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Tennis Tumult: 1983

Matt Zemek



Susan Mullane - USA TODAY Sports

When you think of milestone years in women’s sports, what immediately comes to mind?

Title IX came in 1972.

The Battle of the Sexes — Billie Jean King’s culture-changing victory over Bobby Riggs — came in 1973.

The first NCAA Women’s Basketball Tournament — no longer under the AIAW name, but under the NCAA banner — was held in 1982.

The 1999 Women’s World Cup changed women’s soccer in this country forever.

The WNBA was founded in 1996.

Venus Williams’ fight for equal prize money at Wimbledon between men and women, which took several years, finally paid off in 2007.

All those years and all those moments deserve the discussion, remembrance, and ascribed significance they all earned.

I am relatively certain that all those years and milestones get more attention than the detail I am about to divulge about major-tournament history in women’s tennis.

We often talk about equality between men and women in tennis, mirroring debates in national, regional or global politics about the role of women in everyday life. Equal pay, best-of-3 versus best-of-5, scheduling, the use of roofs — you are well aware of the reemergence of these topics on a rolling, continuous basis at the major tournaments each year.

Would it surprise you to know that it took tennis 15 years in the Open Era to get 128 women’s singles players in the field at three of the four major tournaments?

The first major of the Open Era was the 1968 French Open. If you exclude the Australian Open, which was consistently smaller than its three “big brothers” for the first 20 years of the Open Era, the French, Wimbledon, and the U.S. Open were the true heart of the major tournaments from 1968 through 1987.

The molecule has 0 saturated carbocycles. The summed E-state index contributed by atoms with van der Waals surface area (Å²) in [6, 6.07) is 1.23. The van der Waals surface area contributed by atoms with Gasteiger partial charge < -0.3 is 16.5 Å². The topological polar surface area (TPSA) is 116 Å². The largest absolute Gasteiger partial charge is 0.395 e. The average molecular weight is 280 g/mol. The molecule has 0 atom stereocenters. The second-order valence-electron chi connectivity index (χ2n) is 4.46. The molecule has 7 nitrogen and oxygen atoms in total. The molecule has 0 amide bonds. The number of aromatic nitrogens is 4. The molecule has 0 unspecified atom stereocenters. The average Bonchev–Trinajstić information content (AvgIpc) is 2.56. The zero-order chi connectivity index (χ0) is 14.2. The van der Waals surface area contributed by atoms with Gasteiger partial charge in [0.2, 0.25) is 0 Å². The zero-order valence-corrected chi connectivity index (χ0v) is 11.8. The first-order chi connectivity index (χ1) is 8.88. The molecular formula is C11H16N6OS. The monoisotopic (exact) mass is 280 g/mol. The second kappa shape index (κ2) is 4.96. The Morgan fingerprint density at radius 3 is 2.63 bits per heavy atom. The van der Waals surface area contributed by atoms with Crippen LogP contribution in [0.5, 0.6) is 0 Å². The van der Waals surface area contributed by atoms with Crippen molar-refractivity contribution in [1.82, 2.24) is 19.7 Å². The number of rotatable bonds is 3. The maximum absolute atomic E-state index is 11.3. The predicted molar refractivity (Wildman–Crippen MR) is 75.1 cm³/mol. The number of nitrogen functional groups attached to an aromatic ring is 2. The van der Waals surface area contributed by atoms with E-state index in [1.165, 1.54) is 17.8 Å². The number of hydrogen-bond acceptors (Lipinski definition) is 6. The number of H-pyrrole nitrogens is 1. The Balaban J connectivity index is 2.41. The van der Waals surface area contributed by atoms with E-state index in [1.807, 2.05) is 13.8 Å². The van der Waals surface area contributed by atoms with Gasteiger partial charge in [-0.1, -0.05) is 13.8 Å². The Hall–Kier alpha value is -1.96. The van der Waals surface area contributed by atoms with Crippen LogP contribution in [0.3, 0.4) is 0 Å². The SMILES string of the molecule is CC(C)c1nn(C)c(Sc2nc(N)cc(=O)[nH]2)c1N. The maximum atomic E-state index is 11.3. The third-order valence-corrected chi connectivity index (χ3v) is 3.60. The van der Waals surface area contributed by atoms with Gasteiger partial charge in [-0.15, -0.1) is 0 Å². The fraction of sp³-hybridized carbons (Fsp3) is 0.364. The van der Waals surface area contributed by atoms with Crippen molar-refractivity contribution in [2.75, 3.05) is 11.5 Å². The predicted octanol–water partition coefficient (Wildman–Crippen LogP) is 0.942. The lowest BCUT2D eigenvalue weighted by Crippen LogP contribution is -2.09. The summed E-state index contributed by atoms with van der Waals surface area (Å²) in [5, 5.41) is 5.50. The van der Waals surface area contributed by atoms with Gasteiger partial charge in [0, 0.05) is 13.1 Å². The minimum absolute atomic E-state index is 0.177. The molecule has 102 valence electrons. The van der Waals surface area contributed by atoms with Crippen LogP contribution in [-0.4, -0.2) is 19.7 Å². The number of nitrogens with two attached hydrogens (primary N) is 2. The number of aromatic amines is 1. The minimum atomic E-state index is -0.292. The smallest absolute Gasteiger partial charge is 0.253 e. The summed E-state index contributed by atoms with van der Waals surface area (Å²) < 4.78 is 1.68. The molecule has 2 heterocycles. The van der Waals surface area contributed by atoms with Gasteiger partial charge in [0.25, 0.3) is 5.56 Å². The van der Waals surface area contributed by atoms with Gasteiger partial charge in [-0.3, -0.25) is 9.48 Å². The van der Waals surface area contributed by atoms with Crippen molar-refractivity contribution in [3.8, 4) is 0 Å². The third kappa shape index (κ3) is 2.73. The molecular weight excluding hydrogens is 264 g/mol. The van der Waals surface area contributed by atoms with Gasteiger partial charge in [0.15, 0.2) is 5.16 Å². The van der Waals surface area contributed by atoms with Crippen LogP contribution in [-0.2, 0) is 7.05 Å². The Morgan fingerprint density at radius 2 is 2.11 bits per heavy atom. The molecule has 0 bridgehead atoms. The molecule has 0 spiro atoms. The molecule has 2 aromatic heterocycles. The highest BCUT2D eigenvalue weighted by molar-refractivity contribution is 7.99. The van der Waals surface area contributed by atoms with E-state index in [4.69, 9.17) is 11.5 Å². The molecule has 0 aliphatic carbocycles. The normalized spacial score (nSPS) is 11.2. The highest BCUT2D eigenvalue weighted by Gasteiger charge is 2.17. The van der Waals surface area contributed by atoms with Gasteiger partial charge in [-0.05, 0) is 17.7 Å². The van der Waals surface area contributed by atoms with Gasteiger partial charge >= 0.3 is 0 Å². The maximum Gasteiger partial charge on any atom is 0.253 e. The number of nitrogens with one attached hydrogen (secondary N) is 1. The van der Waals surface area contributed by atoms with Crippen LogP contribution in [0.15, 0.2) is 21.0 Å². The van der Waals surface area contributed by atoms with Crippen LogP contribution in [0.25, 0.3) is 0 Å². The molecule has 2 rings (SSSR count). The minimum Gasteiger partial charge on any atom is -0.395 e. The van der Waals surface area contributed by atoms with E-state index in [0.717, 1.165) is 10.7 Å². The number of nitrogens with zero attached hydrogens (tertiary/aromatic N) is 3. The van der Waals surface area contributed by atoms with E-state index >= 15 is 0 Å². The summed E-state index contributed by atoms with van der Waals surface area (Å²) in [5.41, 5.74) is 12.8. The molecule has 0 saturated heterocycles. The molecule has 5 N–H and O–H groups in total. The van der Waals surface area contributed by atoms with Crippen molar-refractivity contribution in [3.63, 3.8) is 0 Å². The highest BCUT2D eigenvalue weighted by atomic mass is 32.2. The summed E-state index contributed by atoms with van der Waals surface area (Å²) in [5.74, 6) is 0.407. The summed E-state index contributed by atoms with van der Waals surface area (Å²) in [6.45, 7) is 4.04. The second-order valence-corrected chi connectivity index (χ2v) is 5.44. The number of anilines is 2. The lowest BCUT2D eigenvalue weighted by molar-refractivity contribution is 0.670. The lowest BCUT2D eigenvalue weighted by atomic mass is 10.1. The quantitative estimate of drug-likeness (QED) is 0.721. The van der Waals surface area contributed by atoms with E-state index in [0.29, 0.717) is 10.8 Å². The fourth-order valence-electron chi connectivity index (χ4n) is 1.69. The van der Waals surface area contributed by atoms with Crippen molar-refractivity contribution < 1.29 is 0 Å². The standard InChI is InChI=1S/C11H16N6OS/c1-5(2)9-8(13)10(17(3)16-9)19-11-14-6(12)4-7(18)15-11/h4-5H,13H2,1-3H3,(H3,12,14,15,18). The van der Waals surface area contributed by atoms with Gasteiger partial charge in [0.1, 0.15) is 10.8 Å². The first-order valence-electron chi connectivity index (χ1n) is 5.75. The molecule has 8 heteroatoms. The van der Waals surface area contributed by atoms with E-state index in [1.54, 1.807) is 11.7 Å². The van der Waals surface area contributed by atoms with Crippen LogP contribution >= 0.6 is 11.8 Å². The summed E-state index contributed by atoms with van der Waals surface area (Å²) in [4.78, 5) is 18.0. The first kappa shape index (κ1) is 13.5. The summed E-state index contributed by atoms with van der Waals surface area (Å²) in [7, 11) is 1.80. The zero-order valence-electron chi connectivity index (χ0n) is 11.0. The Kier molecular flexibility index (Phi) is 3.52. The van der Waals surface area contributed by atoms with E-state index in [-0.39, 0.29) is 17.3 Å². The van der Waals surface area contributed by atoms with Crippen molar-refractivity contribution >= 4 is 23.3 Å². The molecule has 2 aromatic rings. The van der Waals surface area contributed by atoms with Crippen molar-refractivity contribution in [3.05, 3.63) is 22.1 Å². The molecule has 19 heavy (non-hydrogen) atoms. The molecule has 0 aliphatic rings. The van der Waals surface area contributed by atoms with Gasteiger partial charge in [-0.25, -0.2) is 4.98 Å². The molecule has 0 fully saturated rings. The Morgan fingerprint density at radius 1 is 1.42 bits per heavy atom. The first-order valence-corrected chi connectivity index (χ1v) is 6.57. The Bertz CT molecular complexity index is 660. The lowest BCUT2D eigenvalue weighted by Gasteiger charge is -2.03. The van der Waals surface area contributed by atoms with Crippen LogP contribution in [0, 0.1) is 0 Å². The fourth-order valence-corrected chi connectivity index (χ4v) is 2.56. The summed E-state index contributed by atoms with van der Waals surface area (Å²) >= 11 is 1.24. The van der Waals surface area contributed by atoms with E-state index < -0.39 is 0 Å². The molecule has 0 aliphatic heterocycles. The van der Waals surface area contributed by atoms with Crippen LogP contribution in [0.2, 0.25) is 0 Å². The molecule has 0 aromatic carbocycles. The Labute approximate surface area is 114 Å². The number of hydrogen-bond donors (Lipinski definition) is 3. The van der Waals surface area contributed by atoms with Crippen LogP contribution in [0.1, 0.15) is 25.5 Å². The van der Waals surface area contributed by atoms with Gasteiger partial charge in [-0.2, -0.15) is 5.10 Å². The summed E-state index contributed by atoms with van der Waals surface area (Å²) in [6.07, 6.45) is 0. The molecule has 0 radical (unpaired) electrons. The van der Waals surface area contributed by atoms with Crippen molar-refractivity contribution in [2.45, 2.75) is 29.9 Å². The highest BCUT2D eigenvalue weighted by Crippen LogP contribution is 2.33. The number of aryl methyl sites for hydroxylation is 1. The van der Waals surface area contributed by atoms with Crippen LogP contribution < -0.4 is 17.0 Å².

Not until 1983 did those three majors ALL have 128-player women’s fields.

This was the drawsheet for Roland Garros in 1983.

This was the drawsheet for Wimbledon in 1983. 

The U.S. Open became the first major to have 128 women in the singles draw in 1981, so when Roland Garros and Wimbledon climbed aboard two years later, women’s tennis finally had its three main tournaments at full capacity. The Australian Open being slow on the draw (so to speak) was not about a failure to recognize needs or priorities. The Australian Open had a smaller men’s field as well, and was simply not in the same category of prestige or stature until its move to Melbourne from Kooyong in 1988.

The 1983 season at the majors was the year women’s tennis arrived in terms of having fields as large as the men.

It might not be discussed a lot, but it certainly is a big deal… and this had to happen in order for future debates about prize money to possess enough heft to change the minds of power brokers and influencers.

Matt Zemek is the co-editor of Tennis With An Accent with Saqib Ali. Matt is the lead writer for the site and helps Saqib with the TWAA podcast, produced by Radio Influence at Matt has written professionally about men's and women's tennis since 2014 for multiple outlets: Comeback Media, FanRagSports, and independently at Patreon, where he maintains a tennis site. You can reach Matt by e-mail: You can find him on Twitter at @mzemek.

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